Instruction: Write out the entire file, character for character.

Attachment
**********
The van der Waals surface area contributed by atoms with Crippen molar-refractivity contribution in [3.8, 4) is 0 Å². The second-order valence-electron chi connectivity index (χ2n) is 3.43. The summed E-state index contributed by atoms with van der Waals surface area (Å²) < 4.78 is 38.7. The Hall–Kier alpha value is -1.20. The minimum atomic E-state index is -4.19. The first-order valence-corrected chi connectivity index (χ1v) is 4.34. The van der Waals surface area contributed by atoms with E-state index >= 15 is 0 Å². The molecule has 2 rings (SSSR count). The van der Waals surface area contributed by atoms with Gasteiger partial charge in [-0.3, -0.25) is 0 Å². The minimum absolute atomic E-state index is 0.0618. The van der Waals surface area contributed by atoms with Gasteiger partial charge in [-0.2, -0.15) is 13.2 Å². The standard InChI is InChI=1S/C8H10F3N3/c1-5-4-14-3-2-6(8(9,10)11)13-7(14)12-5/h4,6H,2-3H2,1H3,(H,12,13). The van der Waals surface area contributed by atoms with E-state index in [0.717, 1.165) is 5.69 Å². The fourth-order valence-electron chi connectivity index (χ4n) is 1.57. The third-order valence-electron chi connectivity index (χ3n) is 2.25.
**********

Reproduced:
The van der Waals surface area contributed by atoms with Crippen molar-refractivity contribution in [3.8, 4) is 0 Å². The second-order valence-electron chi connectivity index (χ2n) is 3.43. The summed E-state index contributed by atoms with van der Waals surface area (Å²) < 4.78 is 38.7. The Hall–Kier alpha value is -1.20. The minimum atomic E-state index is -4.19. The first-order valence-corrected chi connectivity index (χ1v) is 4.34. The van der Waals surface area contributed by atoms with E-state index >= 15 is 0 Å². The molecule has 2 rings (SSSR count). The van der Waals surface area contributed by atoms with Gasteiger partial charge in [-0.3, -0.25) is 0 Å². The minimum absolute atomic E-state index is 0.0618. The van der Waals surface area contributed by atoms with Gasteiger partial charge in [-0.2, -0.15) is 13.2 Å². The standard InChI is InChI=1S/C8H10F3N3/c1-5-4-14-3-2-6(8(9,10)11)13-7(14)12-5/h4,6H,2-3H2,1H3,(H,12,13). The van der Waals surface area contributed by atoms with E-state index in [0.717, 1.165) is 5.69 Å². The fourth-order valence-electron chi connectivity index (χ4n) is 1.57. The third-order valence-electron chi connectivity index (χ3n) is 2.25.